Welcome to part three of our Lakeland exploration in Grosse Pointe City. Over the past couple of weeks we have investigated some fabulous homes. Part one explored several residences completed between 1909 and 1924, while part two presented numerous houses constructed between 1924 and 1927.

Lakeland has a wonderfully diverse selection of architectural styles that have evolved during a period of significant growth in the Grosse Pointes. We are fortunate enough to be able to see the transition that is so clearly evident on this street – from the grand 12,000 sq ft Georgian home created for John M. Dwyer in 1909, to the exquisite French provincial residence completed in 1927, through to the modern colonial home completed in 1955.

We begin our final…

1623 Views, 0 Comments



One of the most popular venues in the Grosse Pointe communities is arguably the golf course at the Country Club of Detroit. Set on 212 acres the club is steeped in history, as are the lush greens and fairways of this prominent course.

Over the years it has been home to a number of prestigious national amateur championships, including the U.S Amateur championship, last played at the course in 1954, won by Arnold Palmer.

The original course first opened in 1927, having been designed by British golf architects Harry Colt and Charles Hugh Alison. Together, during the 1920’s, they designed a number of famous courses throughout the United States. One of their most respected designs is the Milwaukee Country Club in 1929, a course ranked by Golf Digest,…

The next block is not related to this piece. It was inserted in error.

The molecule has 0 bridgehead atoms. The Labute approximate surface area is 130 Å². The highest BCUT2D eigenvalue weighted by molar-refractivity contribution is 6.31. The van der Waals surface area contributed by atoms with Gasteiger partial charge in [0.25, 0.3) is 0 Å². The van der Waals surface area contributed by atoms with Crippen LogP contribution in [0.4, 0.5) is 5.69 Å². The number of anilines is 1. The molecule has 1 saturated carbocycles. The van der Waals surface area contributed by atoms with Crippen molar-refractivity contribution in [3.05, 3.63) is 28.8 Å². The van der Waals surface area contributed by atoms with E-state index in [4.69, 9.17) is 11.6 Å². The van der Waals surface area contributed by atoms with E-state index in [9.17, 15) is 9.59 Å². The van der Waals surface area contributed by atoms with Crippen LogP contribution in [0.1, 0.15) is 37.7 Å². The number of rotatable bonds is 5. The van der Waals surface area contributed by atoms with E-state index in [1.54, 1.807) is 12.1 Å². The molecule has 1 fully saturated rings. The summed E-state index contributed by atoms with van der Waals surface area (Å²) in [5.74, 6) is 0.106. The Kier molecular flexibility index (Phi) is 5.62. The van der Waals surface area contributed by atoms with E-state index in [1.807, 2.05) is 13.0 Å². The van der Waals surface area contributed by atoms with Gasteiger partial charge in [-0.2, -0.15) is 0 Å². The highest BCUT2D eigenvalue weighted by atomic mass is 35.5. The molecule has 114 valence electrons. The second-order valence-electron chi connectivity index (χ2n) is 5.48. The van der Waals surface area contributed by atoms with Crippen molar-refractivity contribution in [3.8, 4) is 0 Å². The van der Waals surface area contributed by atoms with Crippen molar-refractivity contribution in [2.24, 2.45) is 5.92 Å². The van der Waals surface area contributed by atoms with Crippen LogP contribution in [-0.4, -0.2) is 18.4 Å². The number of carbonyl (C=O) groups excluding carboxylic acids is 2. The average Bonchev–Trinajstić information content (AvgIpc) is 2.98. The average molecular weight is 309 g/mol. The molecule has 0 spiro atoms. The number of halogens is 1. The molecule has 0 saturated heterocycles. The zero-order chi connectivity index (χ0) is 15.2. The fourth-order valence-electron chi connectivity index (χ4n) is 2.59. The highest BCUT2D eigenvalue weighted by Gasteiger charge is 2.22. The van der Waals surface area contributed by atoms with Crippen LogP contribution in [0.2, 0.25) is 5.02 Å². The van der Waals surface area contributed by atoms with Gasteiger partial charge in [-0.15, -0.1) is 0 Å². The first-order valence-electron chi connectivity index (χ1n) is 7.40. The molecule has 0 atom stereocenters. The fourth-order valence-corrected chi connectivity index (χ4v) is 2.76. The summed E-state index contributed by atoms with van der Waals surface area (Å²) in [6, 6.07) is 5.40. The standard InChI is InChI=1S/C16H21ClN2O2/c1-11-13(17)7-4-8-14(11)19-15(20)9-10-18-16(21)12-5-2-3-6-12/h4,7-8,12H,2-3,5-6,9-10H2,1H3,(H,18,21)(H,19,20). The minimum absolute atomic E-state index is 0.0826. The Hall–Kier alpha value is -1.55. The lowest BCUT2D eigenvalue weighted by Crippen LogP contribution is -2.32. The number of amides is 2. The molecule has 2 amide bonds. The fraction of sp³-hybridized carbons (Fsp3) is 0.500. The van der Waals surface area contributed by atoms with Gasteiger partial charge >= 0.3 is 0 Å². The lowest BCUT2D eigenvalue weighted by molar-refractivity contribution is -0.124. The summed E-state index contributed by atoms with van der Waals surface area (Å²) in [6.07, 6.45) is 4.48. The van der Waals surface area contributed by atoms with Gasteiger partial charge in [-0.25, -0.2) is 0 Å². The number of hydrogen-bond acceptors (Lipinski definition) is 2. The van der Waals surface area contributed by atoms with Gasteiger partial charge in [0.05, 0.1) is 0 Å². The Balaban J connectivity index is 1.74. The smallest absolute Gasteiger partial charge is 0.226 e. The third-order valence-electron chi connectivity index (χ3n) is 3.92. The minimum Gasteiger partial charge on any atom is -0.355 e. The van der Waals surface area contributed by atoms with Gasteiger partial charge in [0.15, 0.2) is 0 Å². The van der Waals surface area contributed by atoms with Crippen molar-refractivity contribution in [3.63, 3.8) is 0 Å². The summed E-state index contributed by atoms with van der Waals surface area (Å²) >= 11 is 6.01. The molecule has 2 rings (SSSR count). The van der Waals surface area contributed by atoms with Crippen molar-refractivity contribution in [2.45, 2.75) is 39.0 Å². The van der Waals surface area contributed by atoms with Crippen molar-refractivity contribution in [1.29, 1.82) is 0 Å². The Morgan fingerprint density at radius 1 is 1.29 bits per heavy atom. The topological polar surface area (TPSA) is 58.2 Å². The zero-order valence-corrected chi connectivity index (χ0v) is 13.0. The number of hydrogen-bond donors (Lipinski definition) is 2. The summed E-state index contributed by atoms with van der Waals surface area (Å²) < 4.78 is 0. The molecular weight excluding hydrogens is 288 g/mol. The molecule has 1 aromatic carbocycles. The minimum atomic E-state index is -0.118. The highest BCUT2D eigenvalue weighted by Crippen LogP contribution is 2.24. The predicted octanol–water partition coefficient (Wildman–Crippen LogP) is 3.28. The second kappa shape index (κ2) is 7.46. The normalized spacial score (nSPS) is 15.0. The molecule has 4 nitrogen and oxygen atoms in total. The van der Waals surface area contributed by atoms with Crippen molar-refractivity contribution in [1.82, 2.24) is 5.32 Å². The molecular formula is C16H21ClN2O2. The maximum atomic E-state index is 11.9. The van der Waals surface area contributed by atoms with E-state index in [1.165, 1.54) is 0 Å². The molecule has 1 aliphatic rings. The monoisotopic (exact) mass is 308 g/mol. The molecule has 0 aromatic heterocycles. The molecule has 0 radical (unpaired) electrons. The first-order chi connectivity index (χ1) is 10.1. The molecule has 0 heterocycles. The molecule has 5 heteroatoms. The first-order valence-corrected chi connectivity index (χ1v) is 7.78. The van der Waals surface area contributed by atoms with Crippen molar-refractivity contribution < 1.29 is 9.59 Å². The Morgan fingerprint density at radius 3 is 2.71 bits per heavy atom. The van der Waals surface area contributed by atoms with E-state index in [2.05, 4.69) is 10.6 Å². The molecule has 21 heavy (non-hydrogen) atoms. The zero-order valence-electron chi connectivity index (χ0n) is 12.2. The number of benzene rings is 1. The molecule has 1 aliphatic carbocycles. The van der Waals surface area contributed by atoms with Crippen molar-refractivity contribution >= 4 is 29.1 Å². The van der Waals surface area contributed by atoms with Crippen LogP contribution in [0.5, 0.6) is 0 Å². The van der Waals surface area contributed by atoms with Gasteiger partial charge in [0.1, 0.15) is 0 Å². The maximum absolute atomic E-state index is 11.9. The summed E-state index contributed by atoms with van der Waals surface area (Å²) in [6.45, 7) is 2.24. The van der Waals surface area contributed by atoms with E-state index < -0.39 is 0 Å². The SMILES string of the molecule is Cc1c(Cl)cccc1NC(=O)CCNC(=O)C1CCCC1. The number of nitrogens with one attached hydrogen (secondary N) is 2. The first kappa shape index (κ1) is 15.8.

1582 Views, 0 Comments

Welcome to one of the most individual homes in Grosse Pointe – 1051 Berkshire. Not only does the house have a very individualistic design it was also one of the few residences created by the Detroit based firm of Donaldson & Meier.

Donaldson & Meier were well known for their church work in Detroit and southeastern Michigan. John M. Donaldson and Henry J. Meier founded the firm in 1880. Donaldson was born in Scotland in 1854 and immigrated to Detroit with his family as a child. He had a wide and varied architectural education – after graduating from school he returned to Europe to study at the Art Academy in Munich, Germany and at the École des Beaux-Arts in Paris.

John Donaldson - a bearded man with curly hair who built homes for sale in Grosse Pointe

John Donaldson – Courtesy of Wikipedia

Henry Meier – Courtesy of…

2274 Views, 0 Comments


Having explored several homes on Three Mile drive last week, we continue our journey with the review of eight further homes. The creation of these homes span several generations – from one of the earliest to appear on the street, number 805 (in 1917) to one of the newer homes to be constructed, number 1011 (in 1954).

Despite the obvious age gap, the architects that were responsible were prominent designers in their respective era’s. Given that the change in architectural style altered significantly from the early 20th century through to mid century, it is a testament to the skill of these men that none of these homes look out of place on a street that has such an eclectic mix of homes.

So lets begin with one of the older homes on Three Mile Drive,

1934 Views, 0 Comments



Continuing with our series of blog posts profiling the homes on a specific street, this week we venture up Three Mile Drive and bring you the first of two blog posts on the eclectic mix of homes featuring everything from ballrooms to bomb shelters.

Arguably one of Grosse Pointes most prominent streets, Three-Mile Drive features a mix of large residences created by some of Detroit’s more accomplished architects. These designer’s contributed to creating a number of homes in Grosse Pointe at a time when the community was firmly establishing itself as one of the more prestigious neighborhoods in South Eastern Michigan.

The houses on Three Mile Drive are a mix of grand, unique and classically designed homes, encompassing Tudor, Spanish Villa, Georgian…

2184 Views, 0 Comments